Pua ʻIliahi (Sandalwood Flower) - Bill Aliʻiloa Lincoln

He aloha nō he aloha
Ka liko pua ʻiliahi
E please mai hoʻi ʻoe ke aloha
Oi ai ʻana ua meha
ʻAnoʻai wale ke ʻike aku
A ka malu ʻulu o ka wehiwehi
Ke kai hone hone nei i kuʻu poli
Ke hone nei kuʻu poli
Pehea kāua e ka hoa
Kaʻanoʻi a ke aloha
Ka maile lau lipolipo i ka wao
Ka hanu ʻaʻala o kuʻu ipo
Haʻina mai ka puana
Nā dew drops ke aloha
Ha`ina hou ka puana
He aloha no he aloha
Lanaʻi Iliahi


Truly loved, yes truly
Is the bud of the sandalwood
Won't you please return my love
Or I shall be lonesome
How delightful it is to see you
In the shade of the breadfruit grove
The sea caresses my bosom
Speaking softly to my heart
What shall become of us, my friend?
The desire of my heart
The dark green maile leaf of the uplands
The fragrant breath of my love
The refrain is told
I love the dew drops
Tell the refrain again
Of true love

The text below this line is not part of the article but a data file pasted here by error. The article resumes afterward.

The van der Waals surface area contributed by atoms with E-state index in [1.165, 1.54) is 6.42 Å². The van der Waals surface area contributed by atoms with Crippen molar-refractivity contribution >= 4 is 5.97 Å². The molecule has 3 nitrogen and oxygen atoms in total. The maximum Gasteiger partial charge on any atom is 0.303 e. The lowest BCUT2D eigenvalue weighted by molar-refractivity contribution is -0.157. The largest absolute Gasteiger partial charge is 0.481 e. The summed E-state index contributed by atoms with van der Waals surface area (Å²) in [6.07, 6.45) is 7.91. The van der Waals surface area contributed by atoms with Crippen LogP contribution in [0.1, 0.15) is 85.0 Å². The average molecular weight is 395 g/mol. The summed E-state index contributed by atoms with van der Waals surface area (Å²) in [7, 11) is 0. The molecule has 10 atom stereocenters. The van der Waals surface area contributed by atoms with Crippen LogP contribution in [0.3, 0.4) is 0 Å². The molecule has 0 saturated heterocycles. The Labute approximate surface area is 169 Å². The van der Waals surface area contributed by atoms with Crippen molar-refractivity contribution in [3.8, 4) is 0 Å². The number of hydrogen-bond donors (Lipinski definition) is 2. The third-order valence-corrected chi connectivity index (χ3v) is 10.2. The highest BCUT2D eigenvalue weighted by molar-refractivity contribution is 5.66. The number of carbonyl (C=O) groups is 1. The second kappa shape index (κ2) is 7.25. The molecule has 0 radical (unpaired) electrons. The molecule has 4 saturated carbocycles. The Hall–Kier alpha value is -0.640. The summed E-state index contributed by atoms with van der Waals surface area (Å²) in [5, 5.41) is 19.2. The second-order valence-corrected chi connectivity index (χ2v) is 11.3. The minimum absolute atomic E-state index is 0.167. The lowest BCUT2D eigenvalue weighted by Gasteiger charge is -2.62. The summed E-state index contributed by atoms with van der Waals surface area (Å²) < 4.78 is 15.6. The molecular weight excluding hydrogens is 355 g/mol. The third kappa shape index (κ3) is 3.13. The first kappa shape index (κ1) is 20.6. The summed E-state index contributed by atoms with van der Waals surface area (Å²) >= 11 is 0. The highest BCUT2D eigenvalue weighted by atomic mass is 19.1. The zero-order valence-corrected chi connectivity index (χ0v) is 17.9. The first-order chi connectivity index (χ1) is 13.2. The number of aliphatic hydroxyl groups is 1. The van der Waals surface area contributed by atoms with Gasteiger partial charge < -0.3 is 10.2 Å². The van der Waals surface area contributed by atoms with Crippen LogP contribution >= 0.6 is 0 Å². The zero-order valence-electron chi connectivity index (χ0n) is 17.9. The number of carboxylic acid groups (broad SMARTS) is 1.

Source: N. Miller Collection, Translated by R. Bruce Denney - Abundance of sandalwood forests were discovered in 1790, and led to the "Sandalwood Bonanza", Hawaiʻi's first major commercial export. Valued in the Orient for its exotic fragrant scent and close-grained hardwood, the Americans realized its valuable trade opportunities. The vasts forests extended to the sea, but these areas were soon depleted, and harvesting went to the mountains that lacked roads for pack animals. People power was used and logs 3 to 4 feet long, 2 to 8 inches in diameter, were strapped to the head and shoulders of men, women and children and carried to warehouses along the coast. It is said that King Kamehameha I joined in the harvest and on occasion there was singing, dancing and feasting. The standard unit of measure was a picul, approximately 133 pounds, the maximum weight a man could easily carry on his back. The price fluctuated from $3.00 to $18.00 a picul and under Kamehameha I, a shrewd and clever businessman, the sandalwood trade was a source of wealth for his kingdom, bringing $400,000 in one year. He personally handled all business transactions and paid for all purchases with varying amounts of sandalwood. The death of Kamehameha I, May 1819, ended the peace, prosperity and monopoly of the sandalwood trade. Whereas King Kamehameha I had always paid cash for purchases, the succeeding aristocracy purchased on credit payable in sandalwood, a resource that was dwindling while the national debt was escalating. Pressed for payment, the makaʻāinana (commoner) was ordered into service and left their fields and taro patches idle. Many died of exposure as they harvested in the high, colder altitudes of the mountains and the first famine stalked the Hawaiian Islands. By 1827, the economy was critical. The Hawaiians called sandalwood,ʻIliahi and the wood, laʻau ʻala or fragrant wood. ʻIliahi powder was mixed with coconut oil to perfume tapa and the logs used as firewood. With no significant value to the local culture, the vast forests were plundered and destroyed within 30 years. ʻIliahi is still found in the mountains and there is a sandalwood pit, the length, breadth, and depth of a ship's hull in the Kapālama-Nuʻuanu ridge above Honolulu, and another one located in the Molokaʻi Forest Reserve.